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Lecture: Reimagining Modernity with Omnia El Shakry (virtual)
March 15, 2022 | 2:00 pm - 4:00 pm
Inwardness: Comparative Religious Philosophy in Modern Egypt
This article centers the Islamic philosopher ʿUthman Amin in order to explore the intellectual exchange between Muslim and Christian scholars in twentieth century Egypt. Specifically, I elucidate Amin’s philosophy of inwardness and its attendant virtues of seclusion, spiritual contemplation, and the jihad of the self, through the lens of an Islamic discursive tradition. How might we understand the concept of an Islamic discursive tradition, as a philosophy of reasoned and embodied religion, within the context of such interreligious encounters? Amin, I argue, was engaged in an experimentum mentis in which inwardness provided an angle of lucidity from which Islam and Christianity could gaze upon one another. In so doing, I demonstrate the heuristic value of the thought of Alasdair MacIntyre and Talal Asad to the theorization of tradition in studies of interreligious encounter and scholarly exchange.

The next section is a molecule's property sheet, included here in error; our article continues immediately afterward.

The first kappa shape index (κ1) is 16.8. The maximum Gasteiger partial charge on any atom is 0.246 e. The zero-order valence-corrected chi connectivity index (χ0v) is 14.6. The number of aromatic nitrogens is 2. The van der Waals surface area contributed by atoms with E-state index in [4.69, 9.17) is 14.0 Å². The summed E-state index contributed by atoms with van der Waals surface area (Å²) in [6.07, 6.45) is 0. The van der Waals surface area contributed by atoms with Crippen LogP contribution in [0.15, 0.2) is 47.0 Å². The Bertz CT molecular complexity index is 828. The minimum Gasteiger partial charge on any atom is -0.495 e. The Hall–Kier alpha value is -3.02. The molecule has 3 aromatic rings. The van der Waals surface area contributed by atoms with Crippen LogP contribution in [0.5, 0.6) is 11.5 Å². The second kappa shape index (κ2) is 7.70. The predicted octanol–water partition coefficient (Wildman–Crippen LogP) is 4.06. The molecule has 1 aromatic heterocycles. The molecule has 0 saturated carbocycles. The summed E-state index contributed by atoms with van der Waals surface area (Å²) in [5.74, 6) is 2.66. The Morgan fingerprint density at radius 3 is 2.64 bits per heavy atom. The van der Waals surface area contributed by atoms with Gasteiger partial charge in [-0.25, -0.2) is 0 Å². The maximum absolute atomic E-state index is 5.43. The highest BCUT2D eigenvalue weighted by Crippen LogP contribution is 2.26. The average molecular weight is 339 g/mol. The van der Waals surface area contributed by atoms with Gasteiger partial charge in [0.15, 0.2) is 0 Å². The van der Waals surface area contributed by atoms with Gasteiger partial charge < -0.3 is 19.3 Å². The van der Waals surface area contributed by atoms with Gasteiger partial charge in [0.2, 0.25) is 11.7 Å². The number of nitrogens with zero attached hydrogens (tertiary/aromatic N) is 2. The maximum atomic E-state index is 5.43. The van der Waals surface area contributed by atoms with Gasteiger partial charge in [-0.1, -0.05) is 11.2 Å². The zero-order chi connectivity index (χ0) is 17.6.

Omnia El Shakry is a cultural and intellectual historian of the modern Middle East and the author of The Arabic Freud: Psychoanalysis and Islam in Modern Egypt (Princeton University Press, 2017) and editor of Understanding and Teaching the Modern Middle East (University of Wisconsin Press, 2020). She is professor of History at the University of California, Davis and is currently working on two book projects. The first rethinks the unconscious and the imaginary through the prism of non-Western theory and apophatic theology, and the second traces religious concepts, practices, and sensibilities across a movement of intellectual exchange between Muslim and Catholic scholars in twentieth century Egypt
To download the paper, visit here: https://duke.app.box.com/s/sys3olk3tpqelnasgzm74184ion2uvn6
Please register for the seminar here: https://duke.zoom.us/meeting/register/tJUqcOqsqjouHNX2O5qhD9w7K0DyoRFXQh9k
Reimagining Modernity for the Postsecular Age is a joint project of the Franklin Humanities Institute (FHI) and Religions & Public Life @ The Kenan Institute